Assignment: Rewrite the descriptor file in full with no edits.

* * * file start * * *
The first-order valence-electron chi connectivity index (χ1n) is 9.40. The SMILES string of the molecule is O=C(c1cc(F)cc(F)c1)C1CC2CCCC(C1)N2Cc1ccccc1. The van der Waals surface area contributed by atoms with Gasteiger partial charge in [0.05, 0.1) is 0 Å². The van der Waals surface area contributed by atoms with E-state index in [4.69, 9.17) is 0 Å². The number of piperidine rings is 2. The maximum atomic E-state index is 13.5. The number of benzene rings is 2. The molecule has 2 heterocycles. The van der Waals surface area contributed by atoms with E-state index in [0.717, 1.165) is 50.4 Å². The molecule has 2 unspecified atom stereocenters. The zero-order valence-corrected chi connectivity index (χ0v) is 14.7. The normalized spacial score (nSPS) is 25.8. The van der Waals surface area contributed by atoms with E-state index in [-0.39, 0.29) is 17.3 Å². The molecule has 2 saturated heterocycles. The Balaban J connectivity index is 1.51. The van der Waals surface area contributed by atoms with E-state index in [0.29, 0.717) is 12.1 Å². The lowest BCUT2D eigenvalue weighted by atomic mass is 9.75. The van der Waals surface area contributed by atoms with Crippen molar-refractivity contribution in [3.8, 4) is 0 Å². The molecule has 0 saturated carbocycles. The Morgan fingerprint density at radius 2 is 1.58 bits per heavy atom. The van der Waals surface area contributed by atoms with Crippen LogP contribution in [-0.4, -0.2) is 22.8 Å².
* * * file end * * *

The first-order valence-electron chi connectivity index (χ1n) is 9.40. The SMILES string of the molecule is O=C(c1cc(F)cc(F)c1)C1CC2CCCC(C1)N2Cc1ccccc1. The van der Waals surface area contributed by atoms with Gasteiger partial charge in [0.05, 0.1) is 0 Å². The van der Waals surface area contributed by atoms with E-state index in [4.69, 9.17) is 0 Å². The number of piperidine rings is 2. The maximum atomic E-state index is 13.5. The number of benzene rings is 2. The molecule has 2 heterocycles. The van der Waals surface area contributed by atoms with E-state index in [0.717, 1.165) is 50.4 Å². The molecule has 2 unspecified atom stereocenters. The zero-order valence-corrected chi connectivity index (χ0v) is 14.7. The normalized spacial score (nSPS) is 25.8. The van der Waals surface area contributed by atoms with E-state index in [-0.39, 0.29) is 17.3 Å². The molecule has 2 saturated heterocycles. The Balaban J connectivity index is 1.51. The van der Waals surface area contributed by atoms with E-state index in [0.29, 0.717) is 12.1 Å². The lowest BCUT2D eigenvalue weighted by atomic mass is 9.75. The van der Waals surface area contributed by atoms with Crippen molar-refractivity contribution in [3.8, 4) is 0 Å². The molecule has 0 saturated carbocycles. The Morgan fingerprint density at radius 2 is 1.58 bits per heavy atom. The van der Waals surface area contributed by atoms with Crippen LogP contribution in [-0.4, -0.2) is 22.8 Å².